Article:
Kudos to you though for having the humility and love to be so ready to apologize and offer again and again yourself for her to vent her rage and disappointment. I remember a simply rockin' post by Navelgazing Midwife in which she spoke at length about the importance of birthworkers to stand in the fire of their client's anger if they have somehow have messed up. This too is such an important piece of birthwork. Trust that your apology hasn't disappeared into the ether. She got your messages, and read your letters. Her anger will linger but I think that ultimately your heartfelt regret will sit warmly with her. I know that my anger toward the caregivers who have wronged me in the past, would be much soothed for a simple acknowledgment of their mistakes, even though I have no interest in sharing a cup of tea with them.

The thought occurs to me also that your actions in expressing your anger at her treatment, may cause her to reevaluate her care, and may ultimately result in a different picture for her or someone else in her circle. As difficult as this has all been for all involved, I can only see this in a positive light.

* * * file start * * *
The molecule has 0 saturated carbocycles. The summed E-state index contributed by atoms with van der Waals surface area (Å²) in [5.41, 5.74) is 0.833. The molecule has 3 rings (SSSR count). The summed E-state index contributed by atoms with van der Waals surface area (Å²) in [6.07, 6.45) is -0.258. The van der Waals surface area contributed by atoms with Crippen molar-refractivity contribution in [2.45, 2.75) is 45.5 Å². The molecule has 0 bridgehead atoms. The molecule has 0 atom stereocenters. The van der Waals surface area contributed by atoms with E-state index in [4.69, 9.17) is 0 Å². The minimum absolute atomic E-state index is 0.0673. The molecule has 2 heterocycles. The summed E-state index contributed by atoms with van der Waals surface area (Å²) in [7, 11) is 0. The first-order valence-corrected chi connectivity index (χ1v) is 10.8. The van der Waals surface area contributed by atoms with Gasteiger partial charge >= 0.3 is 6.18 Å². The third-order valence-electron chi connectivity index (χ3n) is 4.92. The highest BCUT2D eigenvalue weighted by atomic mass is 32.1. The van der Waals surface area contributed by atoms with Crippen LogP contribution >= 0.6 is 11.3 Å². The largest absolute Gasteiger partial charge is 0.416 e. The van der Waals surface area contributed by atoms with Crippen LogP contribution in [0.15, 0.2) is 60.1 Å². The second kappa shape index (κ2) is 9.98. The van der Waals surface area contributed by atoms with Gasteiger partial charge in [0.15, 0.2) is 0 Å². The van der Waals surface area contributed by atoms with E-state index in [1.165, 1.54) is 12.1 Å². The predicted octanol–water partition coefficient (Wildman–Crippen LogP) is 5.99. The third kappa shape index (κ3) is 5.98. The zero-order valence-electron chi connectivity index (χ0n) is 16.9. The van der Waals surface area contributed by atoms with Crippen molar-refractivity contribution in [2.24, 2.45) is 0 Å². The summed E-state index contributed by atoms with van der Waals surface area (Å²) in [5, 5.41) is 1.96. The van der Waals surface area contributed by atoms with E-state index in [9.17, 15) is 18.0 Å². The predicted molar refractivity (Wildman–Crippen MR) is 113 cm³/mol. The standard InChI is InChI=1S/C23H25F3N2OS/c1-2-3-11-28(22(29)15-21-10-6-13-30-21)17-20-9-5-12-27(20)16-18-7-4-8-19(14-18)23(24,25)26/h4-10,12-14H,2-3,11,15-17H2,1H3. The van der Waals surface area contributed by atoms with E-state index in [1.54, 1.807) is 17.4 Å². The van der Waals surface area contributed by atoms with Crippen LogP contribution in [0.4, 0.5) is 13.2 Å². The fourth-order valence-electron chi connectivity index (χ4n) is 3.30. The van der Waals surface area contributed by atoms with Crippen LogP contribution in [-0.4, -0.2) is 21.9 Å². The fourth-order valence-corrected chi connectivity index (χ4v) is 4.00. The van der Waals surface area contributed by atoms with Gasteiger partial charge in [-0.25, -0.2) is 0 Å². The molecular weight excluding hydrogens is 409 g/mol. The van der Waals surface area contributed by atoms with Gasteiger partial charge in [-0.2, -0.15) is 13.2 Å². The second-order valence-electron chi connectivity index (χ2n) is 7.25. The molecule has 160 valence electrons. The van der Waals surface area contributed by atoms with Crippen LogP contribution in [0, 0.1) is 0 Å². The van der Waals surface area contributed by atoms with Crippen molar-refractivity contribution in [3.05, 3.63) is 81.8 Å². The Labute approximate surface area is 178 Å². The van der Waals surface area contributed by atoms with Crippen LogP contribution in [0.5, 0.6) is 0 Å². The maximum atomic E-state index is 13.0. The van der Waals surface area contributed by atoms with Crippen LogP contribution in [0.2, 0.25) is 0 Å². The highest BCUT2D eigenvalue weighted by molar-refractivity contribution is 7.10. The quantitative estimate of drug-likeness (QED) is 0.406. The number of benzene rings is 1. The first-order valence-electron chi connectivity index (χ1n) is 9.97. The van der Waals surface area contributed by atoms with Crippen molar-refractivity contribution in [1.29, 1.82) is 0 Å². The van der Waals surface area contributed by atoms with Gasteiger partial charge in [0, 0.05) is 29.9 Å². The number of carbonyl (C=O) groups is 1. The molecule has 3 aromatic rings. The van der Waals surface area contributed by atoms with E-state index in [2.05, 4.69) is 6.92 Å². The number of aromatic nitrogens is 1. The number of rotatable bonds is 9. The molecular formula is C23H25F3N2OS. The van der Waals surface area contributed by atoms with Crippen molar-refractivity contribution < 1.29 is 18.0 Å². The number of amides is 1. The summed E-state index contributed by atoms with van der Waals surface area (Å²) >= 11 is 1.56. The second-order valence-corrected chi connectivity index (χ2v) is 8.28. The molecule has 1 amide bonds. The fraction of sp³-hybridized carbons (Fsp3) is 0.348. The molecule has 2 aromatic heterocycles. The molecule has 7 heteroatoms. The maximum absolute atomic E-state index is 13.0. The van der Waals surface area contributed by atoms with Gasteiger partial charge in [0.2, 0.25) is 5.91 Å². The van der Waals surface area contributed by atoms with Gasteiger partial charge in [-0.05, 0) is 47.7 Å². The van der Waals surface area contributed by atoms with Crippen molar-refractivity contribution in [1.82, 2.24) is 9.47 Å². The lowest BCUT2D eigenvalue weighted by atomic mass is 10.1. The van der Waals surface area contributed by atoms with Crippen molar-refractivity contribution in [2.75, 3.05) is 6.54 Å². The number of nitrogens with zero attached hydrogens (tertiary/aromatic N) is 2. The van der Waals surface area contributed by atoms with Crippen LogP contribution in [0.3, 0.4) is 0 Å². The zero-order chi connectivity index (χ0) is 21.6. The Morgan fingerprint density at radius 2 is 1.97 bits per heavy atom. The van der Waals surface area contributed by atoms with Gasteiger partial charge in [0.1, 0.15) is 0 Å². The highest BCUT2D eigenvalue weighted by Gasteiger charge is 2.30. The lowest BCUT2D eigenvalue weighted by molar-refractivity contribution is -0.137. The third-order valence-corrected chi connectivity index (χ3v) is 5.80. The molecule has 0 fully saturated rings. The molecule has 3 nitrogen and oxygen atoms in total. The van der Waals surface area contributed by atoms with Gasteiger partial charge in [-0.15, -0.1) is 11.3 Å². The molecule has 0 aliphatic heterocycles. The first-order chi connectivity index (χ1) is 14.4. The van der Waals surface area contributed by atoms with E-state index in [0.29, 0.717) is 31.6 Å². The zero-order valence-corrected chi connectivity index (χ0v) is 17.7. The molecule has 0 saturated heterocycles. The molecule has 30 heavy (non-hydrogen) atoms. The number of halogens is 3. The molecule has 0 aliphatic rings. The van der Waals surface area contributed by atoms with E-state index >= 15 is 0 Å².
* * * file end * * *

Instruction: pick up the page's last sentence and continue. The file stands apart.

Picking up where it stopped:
Because as we all know, evil flourishes when good people remain silent.

I should also add that I'm no longer a doula, because I could no longer stand by and be a piece of allowing shitty care be painted as a "good birth". Bad care is just that. Bad care. I hate it when doulas (or anyone else, actually) are complicit with maintaining the "good birth" vibes for women, when in fact, dreadful, unnecessary and harmful care results in one more statistic rotating out of our hospitals.